Maurice again comes up trumps with some excellent research on the two Germans that served on the CSS Alabama.
Carl Ferdinand Wilhem Maximilian Mulnier was born in Labiau, East Prussia, on September 21 1838, the son of Fritz and Emma Mulnier née Hardenach. The Mulnier family name originates from France, and can be traced back as far as the 18th century. Being Huguenots, they were of course persecuted by the then King of France, Louis XIV, who on October 22 1685 issued a decree revoking the edict of Nantes and forcing many Protestants to renounce their faith. Protestants who found themselves deprived of all their rights and privileges, had caused hundreds of thousands of Huguenots to leave France and escape to other parts of the world, such as Germany, Holland, England, and South Africa.
With very little information known on his naval period, his briefly documented maritime career began at the age of twenty, when he was part of a fifteen-man crew on the 326 ton bark 'Bertha', of Bremen, Captain Klamp commanding. He was mustered out on March 24 1858, having signed aboard as the ship's sailmaker on a passage from Bremen to the East Indies via Cardiff. Not long after he returned home from the voyage, on November 2 1860 he became a citizen of the "Free City" of Bremen, before shipping out again in May 1861 on board the 117 ton Bremen barque 'Sirene', Captain Arfmann, for Honolulu, via Liverpool.
In quite a few of the published sources to date on the cruise of the 'Alabama', it had been written that before joining her crew Mulnier, and Johann Schrader, had been shipwrecked while on a tour of the world during their furlough from the Prussian Navy, even though no such evidence of any naval service has been found at the time of writing. In fact both men had shipped out as officers in April 1863, aboard the Bremen brig 'Elise', 264 tons, Captain Arfmann commanding, carrying a cargo of patent fuel via the Cape. Late into the evening of Friday, August 7, she got into distress on her approach into the Cape, as a result of one of the strong gales so common in this region, and left the captain of the 'Elise' with no other option but to fire her signal guns for assistance. Two or three Table Bay anchor boatmen cruising the bay, were immediately dispatched to her aid as she started to break up on a reef off Mouillé Point, Table Bay. Fortunately, all the nine members of the crew, and her captain, were saved.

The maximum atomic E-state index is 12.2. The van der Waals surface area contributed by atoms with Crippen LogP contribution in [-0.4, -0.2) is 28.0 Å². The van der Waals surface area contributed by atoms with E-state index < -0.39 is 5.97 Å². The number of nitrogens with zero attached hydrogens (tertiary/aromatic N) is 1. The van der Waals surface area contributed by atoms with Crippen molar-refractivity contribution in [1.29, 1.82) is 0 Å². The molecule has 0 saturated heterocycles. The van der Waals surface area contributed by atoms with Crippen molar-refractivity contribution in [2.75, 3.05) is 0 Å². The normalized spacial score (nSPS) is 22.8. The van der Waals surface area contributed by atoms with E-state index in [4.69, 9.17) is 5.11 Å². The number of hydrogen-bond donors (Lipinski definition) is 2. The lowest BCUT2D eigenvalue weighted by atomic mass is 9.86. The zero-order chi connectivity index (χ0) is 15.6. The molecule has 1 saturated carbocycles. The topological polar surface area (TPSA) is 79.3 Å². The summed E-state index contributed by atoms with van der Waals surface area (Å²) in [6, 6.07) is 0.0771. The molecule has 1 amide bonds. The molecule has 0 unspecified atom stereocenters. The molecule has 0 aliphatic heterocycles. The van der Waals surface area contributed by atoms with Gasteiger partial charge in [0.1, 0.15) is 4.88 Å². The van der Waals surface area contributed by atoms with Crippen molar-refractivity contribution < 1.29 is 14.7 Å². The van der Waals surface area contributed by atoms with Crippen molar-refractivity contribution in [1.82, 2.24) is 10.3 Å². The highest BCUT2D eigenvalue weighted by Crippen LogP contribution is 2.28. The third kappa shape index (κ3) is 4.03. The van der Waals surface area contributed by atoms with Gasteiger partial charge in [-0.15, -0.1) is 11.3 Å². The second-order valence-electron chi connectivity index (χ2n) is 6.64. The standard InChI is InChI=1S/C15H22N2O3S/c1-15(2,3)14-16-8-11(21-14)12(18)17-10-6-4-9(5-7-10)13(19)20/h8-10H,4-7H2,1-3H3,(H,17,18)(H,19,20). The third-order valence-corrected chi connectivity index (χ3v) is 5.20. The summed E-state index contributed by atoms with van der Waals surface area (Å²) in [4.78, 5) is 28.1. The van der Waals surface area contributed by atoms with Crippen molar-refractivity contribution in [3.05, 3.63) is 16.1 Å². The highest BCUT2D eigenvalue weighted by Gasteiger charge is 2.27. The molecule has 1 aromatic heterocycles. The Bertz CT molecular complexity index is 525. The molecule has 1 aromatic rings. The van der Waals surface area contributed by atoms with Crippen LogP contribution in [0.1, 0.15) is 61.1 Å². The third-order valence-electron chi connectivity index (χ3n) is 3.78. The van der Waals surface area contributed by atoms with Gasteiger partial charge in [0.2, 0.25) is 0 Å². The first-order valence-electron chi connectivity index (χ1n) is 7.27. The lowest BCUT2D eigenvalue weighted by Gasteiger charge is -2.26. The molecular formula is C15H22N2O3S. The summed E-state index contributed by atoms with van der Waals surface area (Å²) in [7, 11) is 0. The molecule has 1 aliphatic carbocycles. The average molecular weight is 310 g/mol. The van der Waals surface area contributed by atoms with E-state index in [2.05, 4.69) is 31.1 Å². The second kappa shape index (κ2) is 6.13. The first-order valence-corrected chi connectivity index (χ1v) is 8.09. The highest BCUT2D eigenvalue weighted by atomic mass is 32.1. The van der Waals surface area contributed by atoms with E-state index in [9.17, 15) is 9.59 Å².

I think I would be failing in my duty if i didn't mention in a brief paragraph, one such incident concerning these Cape boatmen, and whose only reward was in saving life, and property, while putting their own lives at great risk.
In July 1865 these heroic Cape boatmen who risked life and limb to save all distressed seamen of these shores would lose six of their best men in one of the most violent storms ever to hit Table Bay. It was caused when their anchor-boat 'Stag', the largest in the Bay, was offering aid and assistance to prevent a large number of shipping in the Bay from being wrecked on the rocks. She became so heavily swamped with water that she soon sank with just two of the seamen from their eight manned crew being the only survivors. Even the anchor-boat 'Providence' was eventually left to the ravages of the sea after her mast was snapped off during the rescue of the crew from a Hamburg schooner. Offers of five hundred and then a thousand pounds, to run anchors to a number of the ships to save them went unaided as the risk was far too great to try. At a rough estimate the storm would wreck around eighteen vessels while a further nine could do nothing else but ride out the storm. Over three-fourths of the hundred and ten destitute seamen now occupying the Sailor's Home, had come from the wrecked ships. Within a few days a fund was set up in order to aid the distressed seamen, the widows and orphans of the boatmen who died, and the many boatmen who lost their livelihood during that night.